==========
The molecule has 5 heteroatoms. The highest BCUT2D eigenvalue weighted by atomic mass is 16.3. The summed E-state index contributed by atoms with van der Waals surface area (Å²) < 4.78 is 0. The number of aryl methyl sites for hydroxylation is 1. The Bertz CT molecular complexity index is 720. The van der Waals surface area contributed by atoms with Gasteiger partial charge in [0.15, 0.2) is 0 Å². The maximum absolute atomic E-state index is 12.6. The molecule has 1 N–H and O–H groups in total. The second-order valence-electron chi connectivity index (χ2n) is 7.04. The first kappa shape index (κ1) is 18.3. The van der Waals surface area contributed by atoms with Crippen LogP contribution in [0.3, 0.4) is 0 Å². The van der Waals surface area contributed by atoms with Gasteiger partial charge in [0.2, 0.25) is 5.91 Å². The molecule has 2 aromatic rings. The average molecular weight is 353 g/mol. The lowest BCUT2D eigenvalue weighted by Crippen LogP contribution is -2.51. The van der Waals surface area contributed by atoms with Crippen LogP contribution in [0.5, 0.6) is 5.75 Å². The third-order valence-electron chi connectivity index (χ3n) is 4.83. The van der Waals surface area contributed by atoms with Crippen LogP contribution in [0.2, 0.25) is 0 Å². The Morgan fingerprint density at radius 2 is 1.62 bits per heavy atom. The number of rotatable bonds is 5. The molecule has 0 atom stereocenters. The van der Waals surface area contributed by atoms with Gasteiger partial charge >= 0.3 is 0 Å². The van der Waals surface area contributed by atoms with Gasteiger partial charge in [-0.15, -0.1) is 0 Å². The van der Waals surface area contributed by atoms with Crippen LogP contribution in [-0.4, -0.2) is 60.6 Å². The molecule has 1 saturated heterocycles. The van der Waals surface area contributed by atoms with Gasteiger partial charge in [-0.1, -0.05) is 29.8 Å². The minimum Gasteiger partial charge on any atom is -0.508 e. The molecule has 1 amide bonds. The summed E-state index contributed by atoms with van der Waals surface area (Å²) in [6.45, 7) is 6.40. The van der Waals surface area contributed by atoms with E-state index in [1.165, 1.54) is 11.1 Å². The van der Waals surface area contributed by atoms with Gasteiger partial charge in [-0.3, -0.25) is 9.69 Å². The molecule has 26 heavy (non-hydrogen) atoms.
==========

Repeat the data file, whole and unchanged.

The molecule has 5 heteroatoms. The highest BCUT2D eigenvalue weighted by atomic mass is 16.3. The summed E-state index contributed by atoms with van der Waals surface area (Å²) < 4.78 is 0. The number of aryl methyl sites for hydroxylation is 1. The Bertz CT molecular complexity index is 720. The van der Waals surface area contributed by atoms with Gasteiger partial charge in [0.15, 0.2) is 0 Å². The maximum absolute atomic E-state index is 12.6. The molecule has 1 N–H and O–H groups in total. The second-order valence-electron chi connectivity index (χ2n) is 7.04. The first kappa shape index (κ1) is 18.3. The van der Waals surface area contributed by atoms with Crippen LogP contribution in [0.3, 0.4) is 0 Å². The van der Waals surface area contributed by atoms with Gasteiger partial charge in [0.2, 0.25) is 5.91 Å². The molecule has 2 aromatic rings. The average molecular weight is 353 g/mol. The lowest BCUT2D eigenvalue weighted by Crippen LogP contribution is -2.51. The van der Waals surface area contributed by atoms with Crippen LogP contribution in [0.5, 0.6) is 5.75 Å². The third-order valence-electron chi connectivity index (χ3n) is 4.83. The van der Waals surface area contributed by atoms with Crippen LogP contribution in [0.2, 0.25) is 0 Å². The Morgan fingerprint density at radius 2 is 1.62 bits per heavy atom. The number of rotatable bonds is 5. The molecule has 0 atom stereocenters. The van der Waals surface area contributed by atoms with Gasteiger partial charge >= 0.3 is 0 Å². The van der Waals surface area contributed by atoms with Gasteiger partial charge in [-0.15, -0.1) is 0 Å². The van der Waals surface area contributed by atoms with Crippen LogP contribution in [-0.4, -0.2) is 60.6 Å². The molecule has 1 saturated heterocycles. The van der Waals surface area contributed by atoms with Gasteiger partial charge in [-0.1, -0.05) is 29.8 Å². The minimum Gasteiger partial charge on any atom is -0.508 e. The molecule has 1 amide bonds. The summed E-state index contributed by atoms with van der Waals surface area (Å²) in [6.45, 7) is 6.40. The van der Waals surface area contributed by atoms with E-state index in [1.165, 1.54) is 11.1 Å². The van der Waals surface area contributed by atoms with Gasteiger partial charge in [-0.3, -0.25) is 9.69 Å². The molecule has 26 heavy (non-hydrogen) atoms.